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Top Android tablets & brands among new Animoca users for July 30 – August 6, 2012

Every now and then we take a look at the distribution of the most popular tablet devices among new users in the Animoca Android network. Since Animoca users are fairly well spread out over the world (as described here) this gives us a rough idea of current global trends in the Android tablet market and lets us glean insights for game development. We trawled through last week’s data and now we share the breakdown, by device and by brand, of the most popular tablets among new Animoca users for the week of July 30 to August 6, 2012.

These data are for tablets only, not phones; we also excluded hybrid devices like the Galaxy Note, since such devices are better treated as large phones rather than tablets. The first table shows breakdown by individual model, the second table looks at the overall share of each brand.

Please do keep in mind that these numbers are derived from looking at new users of Animoca products over the past week, and nothing more. As noted, it gives us a rough idea of current trends. Other developers with different audiences could well report quite different results.


Top 10 tablets among new Animoca users for the week of Jul 30 – Aug 6, 2012

Tablet Share of New Users Screen Size Brand
1 Kindle Fire 18.84% 7” Amazon
2 Galaxy Tab 10.71% 7” Samsung
3 Galaxy Tab 2 (7.0) 4.17% 7” Samsung
4 Galaxy Tab 10.1 2.77% 10.1” Samsung
5 Galaxy Tab 7.0 Plus 2.69% 7” Samsung
6 Iconia Tab A500 1.63% 10.1” Acer
7 Nexus 7 1.37% 7” Google
8 Xoom 1.27% 10.1” Motorola
9 Tablet S 1.18% 9.1” Sony
10 Galaxy Tab 8.9 0.95% 8.9” Samsung

 Top 5 tablet brands among new Animoca users for the week of Jul 30 – Aug 6, 2012

Brand Share of New Users
1 Samsung 25.33%
2 Amazon 18.84%
3 Asus 3.51%
4 Acer 3.37%
5 Google 1.37%

The data allow for some interesting observations. We can see immediately that Amazon’s Kindle Fire is the top Android tablet, an especially impressive accomplishment considering that the original Kindle Fire will soon be superseded by the launch of the even more appealing Kindle Fire 2.

Another company that continues to impress is Samsung: the South Korean titan of tech accounts for no fewer than half of the entries in our top 10 list. The strategy of providing a broad product range has made Samsung the top Android tablet brand, in aggregate. Essentially, Samsung made one out of every four tablets that joined the Animoca Android network last week (25.33% of them, to be precise).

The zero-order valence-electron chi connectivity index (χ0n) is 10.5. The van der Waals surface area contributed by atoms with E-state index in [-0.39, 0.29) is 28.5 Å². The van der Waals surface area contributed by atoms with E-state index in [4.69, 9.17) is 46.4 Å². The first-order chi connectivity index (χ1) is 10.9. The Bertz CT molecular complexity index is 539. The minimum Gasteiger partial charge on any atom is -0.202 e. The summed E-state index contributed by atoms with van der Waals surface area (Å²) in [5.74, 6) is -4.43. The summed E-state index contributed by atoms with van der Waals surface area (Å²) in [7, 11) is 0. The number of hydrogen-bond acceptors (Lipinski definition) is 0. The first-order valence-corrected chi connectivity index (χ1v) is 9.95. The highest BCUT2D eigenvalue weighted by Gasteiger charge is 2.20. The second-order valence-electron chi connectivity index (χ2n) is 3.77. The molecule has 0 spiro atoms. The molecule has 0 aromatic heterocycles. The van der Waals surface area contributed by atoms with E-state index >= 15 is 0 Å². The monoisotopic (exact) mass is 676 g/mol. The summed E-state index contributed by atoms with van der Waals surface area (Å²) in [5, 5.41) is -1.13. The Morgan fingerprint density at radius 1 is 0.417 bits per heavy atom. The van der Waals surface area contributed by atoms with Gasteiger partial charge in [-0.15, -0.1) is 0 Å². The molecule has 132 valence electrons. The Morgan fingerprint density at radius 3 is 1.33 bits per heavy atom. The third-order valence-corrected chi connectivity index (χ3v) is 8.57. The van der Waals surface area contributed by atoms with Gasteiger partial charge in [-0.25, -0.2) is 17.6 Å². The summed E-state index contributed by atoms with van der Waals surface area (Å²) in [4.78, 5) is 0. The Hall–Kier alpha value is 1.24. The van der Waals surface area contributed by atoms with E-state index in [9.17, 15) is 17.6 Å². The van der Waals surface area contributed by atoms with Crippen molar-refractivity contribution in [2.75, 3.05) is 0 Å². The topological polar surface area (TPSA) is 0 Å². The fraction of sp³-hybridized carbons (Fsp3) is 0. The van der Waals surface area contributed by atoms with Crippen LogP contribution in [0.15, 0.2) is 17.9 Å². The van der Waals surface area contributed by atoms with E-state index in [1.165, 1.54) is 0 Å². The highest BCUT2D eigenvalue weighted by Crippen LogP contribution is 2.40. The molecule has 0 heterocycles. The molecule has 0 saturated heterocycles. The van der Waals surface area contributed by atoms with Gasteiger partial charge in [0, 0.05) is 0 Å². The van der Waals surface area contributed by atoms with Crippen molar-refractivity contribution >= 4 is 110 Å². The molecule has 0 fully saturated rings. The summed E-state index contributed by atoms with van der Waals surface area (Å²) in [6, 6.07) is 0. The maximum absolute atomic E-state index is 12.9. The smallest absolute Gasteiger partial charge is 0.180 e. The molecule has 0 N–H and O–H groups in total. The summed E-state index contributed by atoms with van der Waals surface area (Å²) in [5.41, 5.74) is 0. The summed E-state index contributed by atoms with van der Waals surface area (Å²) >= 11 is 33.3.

Asus did not manage to break into the Top 10 with any individual device, but popular models like the TF201, TF300 and TF101 all together accounted for 3.51% of last week’s new users, the third highest total for a brand. The single most popular Asus device was the TF300 at 11th position, with 0.90% of the share. Note that we counted the Nexus 7 as a Google device and not an Asus device, however either way Asus remains a distant third behind Samsung and Amazon and ahead of Acer.

Acer’s Iconia series, from the A100 to the A500, accounted for 3.37% of new Animoca users last week, hot on the heels of their fellow Taiwanese rival Asus. On that note, HTC is absent from these lists because – although it is a major phone manufacturer – its foray into the tablet space has been quite limited. The budget-oriented HTC Flyer (which was discontinued at the end of 2011) did show up in the top 100 when we compiled our data, but it was too far down the list to be of much note.

This brings us to Google’s tablet, the Nexus 7, which has overtaken Sony and Motorola in less than a month and a half since being unveiled and despite some difficulties in obtaining the device! It’s undoubtedly a promising entry in the market.

A large percentage of new tablets on the Animoca network last week were either unidentifiable or made by brands with less significant market share, including Viewsonic, Archos, Ainol, Hyundai, Newsmy, Coby Kyros, APad A8, Archos, Lenovo and the afore-mentioned HTC.

Another item of interest is screen size: five of the top 10 devices have a screen size of 7 inches, three are 10.1 inches, and two are roughly 9 inches. While it’s obvious that larger tablets still have significant appeal, it seems that a screen of 7 inches hits the sweet spot for factors like usability, price and portability.


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3 Responses

  1. oldman_60

    Kindle tablets are only sold in USA which let me believe that your statistics are only valid for the USA and not around the world as you mentioned.

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